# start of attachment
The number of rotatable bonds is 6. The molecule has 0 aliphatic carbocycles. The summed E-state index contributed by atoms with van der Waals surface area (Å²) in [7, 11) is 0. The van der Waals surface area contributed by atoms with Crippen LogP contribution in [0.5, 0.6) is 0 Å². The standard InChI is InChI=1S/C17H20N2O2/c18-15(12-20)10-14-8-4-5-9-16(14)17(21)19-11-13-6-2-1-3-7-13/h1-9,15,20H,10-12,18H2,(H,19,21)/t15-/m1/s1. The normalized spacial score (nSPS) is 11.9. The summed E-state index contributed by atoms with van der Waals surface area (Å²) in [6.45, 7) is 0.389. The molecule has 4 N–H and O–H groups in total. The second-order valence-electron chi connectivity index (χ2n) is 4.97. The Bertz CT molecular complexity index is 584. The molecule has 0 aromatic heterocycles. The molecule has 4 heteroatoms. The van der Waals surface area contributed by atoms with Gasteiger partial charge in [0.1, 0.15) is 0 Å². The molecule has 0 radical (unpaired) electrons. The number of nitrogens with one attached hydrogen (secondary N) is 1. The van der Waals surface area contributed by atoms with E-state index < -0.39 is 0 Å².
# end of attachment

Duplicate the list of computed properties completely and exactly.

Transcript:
The number of rotatable bonds is 6. The molecule has 0 aliphatic carbocycles. The summed E-state index contributed by atoms with van der Waals surface area (Å²) in [7, 11) is 0. The van der Waals surface area contributed by atoms with Crippen LogP contribution in [0.5, 0.6) is 0 Å². The standard InChI is InChI=1S/C17H20N2O2/c18-15(12-20)10-14-8-4-5-9-16(14)17(21)19-11-13-6-2-1-3-7-13/h1-9,15,20H,10-12,18H2,(H,19,21)/t15-/m1/s1. The normalized spacial score (nSPS) is 11.9. The summed E-state index contributed by atoms with van der Waals surface area (Å²) in [6.45, 7) is 0.389. The molecule has 4 N–H and O–H groups in total. The second-order valence-electron chi connectivity index (χ2n) is 4.97. The Bertz CT molecular complexity index is 584. The molecule has 0 aromatic heterocycles. The molecule has 4 heteroatoms. The van der Waals surface area contributed by atoms with Gasteiger partial charge in [0.1, 0.15) is 0 Å². The molecule has 0 radical (unpaired) electrons. The number of nitrogens with one attached hydrogen (secondary N) is 1. The van der Waals surface area contributed by atoms with E-state index < -0.39 is 0 Å².